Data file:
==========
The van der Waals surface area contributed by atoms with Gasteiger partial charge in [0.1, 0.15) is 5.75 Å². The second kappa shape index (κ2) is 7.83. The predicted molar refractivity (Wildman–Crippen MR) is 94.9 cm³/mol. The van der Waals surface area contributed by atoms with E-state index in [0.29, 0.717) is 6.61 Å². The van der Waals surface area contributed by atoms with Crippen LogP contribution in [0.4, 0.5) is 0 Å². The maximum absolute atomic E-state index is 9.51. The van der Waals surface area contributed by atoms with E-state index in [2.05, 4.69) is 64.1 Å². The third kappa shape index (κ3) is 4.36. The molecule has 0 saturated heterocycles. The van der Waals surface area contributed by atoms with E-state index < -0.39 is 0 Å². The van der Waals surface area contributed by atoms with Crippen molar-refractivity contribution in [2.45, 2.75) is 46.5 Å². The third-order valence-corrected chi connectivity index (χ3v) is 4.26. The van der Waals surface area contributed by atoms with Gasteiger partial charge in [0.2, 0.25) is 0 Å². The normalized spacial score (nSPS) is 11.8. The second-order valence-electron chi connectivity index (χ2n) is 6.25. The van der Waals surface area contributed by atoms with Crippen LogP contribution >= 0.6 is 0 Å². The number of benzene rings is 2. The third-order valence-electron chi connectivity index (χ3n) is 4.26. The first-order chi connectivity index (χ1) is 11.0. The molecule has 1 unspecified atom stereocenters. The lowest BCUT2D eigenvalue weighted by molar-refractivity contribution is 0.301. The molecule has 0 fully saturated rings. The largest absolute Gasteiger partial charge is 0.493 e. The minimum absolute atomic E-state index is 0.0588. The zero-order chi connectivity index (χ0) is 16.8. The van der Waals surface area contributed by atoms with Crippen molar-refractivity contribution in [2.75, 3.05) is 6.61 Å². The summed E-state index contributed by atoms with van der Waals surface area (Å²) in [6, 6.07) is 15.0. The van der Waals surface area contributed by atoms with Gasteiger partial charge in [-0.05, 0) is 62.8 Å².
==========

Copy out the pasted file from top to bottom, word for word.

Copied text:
The van der Waals surface area contributed by atoms with Gasteiger partial charge in [0.1, 0.15) is 5.75 Å². The second kappa shape index (κ2) is 7.83. The predicted molar refractivity (Wildman–Crippen MR) is 94.9 cm³/mol. The van der Waals surface area contributed by atoms with E-state index in [0.29, 0.717) is 6.61 Å². The van der Waals surface area contributed by atoms with Crippen LogP contribution in [0.4, 0.5) is 0 Å². The maximum absolute atomic E-state index is 9.51. The van der Waals surface area contributed by atoms with E-state index in [2.05, 4.69) is 64.1 Å². The third kappa shape index (κ3) is 4.36. The molecule has 0 saturated heterocycles. The van der Waals surface area contributed by atoms with E-state index < -0.39 is 0 Å². The van der Waals surface area contributed by atoms with Crippen molar-refractivity contribution in [2.45, 2.75) is 46.5 Å². The third-order valence-corrected chi connectivity index (χ3v) is 4.26. The van der Waals surface area contributed by atoms with Gasteiger partial charge in [0.2, 0.25) is 0 Å². The normalized spacial score (nSPS) is 11.8. The second-order valence-electron chi connectivity index (χ2n) is 6.25. The van der Waals surface area contributed by atoms with Crippen LogP contribution >= 0.6 is 0 Å². The number of benzene rings is 2. The third-order valence-electron chi connectivity index (χ3n) is 4.26. The first-order chi connectivity index (χ1) is 11.0. The molecule has 1 unspecified atom stereocenters. The lowest BCUT2D eigenvalue weighted by molar-refractivity contribution is 0.301. The molecule has 0 fully saturated rings. The largest absolute Gasteiger partial charge is 0.493 e. The minimum absolute atomic E-state index is 0.0588. The zero-order chi connectivity index (χ0) is 16.8. The van der Waals surface area contributed by atoms with Crippen molar-refractivity contribution in [2.75, 3.05) is 6.61 Å². The summed E-state index contributed by atoms with van der Waals surface area (Å²) in [6, 6.07) is 15.0. The van der Waals surface area contributed by atoms with Gasteiger partial charge in [-0.05, 0) is 62.8 Å².